The Tin Man  

Monday, November 24, 2008

I opened 4 e-mails this morning that brought tears to my eyes. One I have yet to finish because I have work to do on the phone and I can not be sobbing during business. The two in the middle were stories with some what of a happy ending. All four touched me in my one and only vulnerable spot, suffering. Be it human or animal I can't stand to see or hear of suffering. The last of the four e-mails simply said "I go to sign my papers today."

The ache resurrected from within resembles a hollow feeling. Like there is nothing inside me at all. I think of the Tin Man from the Wizard of Oz. It was sad that the lion didn't have any courage, or the scare crow didn't have a brain, but the Tin Man was the one who had nothing, nothing inside but an echo. The heaviness that lays on my chest with the words in that e-mail will linger with me for weeks.

Someone is celebrating today, their life has been forever changed by the legalization of something they have no doubt waited for for so long. To someone else, this day who's date will be ingrained in their memory forever as well, is not the joyous occasion shared by others. It is the beginning of something equally as legal and permanent, yet has a hollow echoed feeling to it like the Tin Man.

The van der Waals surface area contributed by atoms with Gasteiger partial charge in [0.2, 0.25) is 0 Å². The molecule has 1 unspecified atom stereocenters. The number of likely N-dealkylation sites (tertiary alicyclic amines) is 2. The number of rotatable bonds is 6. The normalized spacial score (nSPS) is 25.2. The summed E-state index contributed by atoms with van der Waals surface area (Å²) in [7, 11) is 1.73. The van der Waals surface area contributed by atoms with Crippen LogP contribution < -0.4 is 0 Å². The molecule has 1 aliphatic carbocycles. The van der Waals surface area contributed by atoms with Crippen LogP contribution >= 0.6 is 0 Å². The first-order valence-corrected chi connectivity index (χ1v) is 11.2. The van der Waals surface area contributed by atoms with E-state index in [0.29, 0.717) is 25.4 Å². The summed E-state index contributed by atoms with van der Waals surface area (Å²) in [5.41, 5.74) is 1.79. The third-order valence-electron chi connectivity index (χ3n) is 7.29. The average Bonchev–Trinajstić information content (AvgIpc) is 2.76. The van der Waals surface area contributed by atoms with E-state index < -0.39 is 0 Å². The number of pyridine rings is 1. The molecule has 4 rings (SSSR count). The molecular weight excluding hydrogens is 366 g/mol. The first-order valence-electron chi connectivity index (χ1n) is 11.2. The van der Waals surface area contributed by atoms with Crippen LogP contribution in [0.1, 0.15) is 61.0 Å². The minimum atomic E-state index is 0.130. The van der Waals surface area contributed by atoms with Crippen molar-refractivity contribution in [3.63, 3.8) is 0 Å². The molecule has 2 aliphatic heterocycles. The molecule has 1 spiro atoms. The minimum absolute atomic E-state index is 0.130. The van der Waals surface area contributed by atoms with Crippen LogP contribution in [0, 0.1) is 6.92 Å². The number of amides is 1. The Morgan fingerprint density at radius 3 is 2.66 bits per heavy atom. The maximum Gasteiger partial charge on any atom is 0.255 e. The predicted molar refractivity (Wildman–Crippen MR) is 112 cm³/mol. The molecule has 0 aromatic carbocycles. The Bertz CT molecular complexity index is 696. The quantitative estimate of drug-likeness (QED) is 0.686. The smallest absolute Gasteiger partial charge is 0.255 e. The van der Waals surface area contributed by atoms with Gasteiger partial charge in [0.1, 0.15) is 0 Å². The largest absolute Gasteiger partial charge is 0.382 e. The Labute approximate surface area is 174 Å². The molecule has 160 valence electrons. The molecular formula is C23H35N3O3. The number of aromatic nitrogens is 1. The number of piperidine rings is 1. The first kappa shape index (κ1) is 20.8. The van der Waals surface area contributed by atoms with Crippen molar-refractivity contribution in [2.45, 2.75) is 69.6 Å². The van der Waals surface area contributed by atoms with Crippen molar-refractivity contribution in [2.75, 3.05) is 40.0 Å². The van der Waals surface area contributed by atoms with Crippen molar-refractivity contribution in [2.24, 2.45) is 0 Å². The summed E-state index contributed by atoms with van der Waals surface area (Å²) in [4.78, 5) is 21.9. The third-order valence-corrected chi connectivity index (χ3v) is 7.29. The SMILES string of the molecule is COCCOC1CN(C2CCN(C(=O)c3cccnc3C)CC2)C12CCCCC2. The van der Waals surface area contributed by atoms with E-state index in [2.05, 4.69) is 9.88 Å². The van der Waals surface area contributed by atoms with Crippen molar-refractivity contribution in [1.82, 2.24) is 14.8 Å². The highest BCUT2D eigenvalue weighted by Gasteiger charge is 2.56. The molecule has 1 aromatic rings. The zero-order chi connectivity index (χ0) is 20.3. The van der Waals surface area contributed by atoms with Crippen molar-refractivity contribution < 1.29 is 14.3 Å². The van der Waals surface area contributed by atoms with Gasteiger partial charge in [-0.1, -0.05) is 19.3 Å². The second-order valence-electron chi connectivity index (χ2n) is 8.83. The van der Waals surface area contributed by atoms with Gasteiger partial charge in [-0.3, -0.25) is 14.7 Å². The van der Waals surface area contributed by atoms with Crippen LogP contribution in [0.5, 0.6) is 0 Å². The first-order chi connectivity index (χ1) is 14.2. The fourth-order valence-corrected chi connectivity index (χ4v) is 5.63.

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Hostility hangover......  

Wednesday, November 19, 2008

I know Lori has covered the subject about her confusion on other birthmoms and their lack of feelings for their children they relinquished. And I think she did a great job relaying her emotions on this. But I have to chime in on this.

Granted I am not a relinquishing mother, I have not given any children up for adoption so I can empathize with the emotions but not really understand them. Such as Lori and others can never truly understand what its like to be on my end-an adoptee. I think we both have a pretty good grasp of what the other has been through and respect the pain each has felt.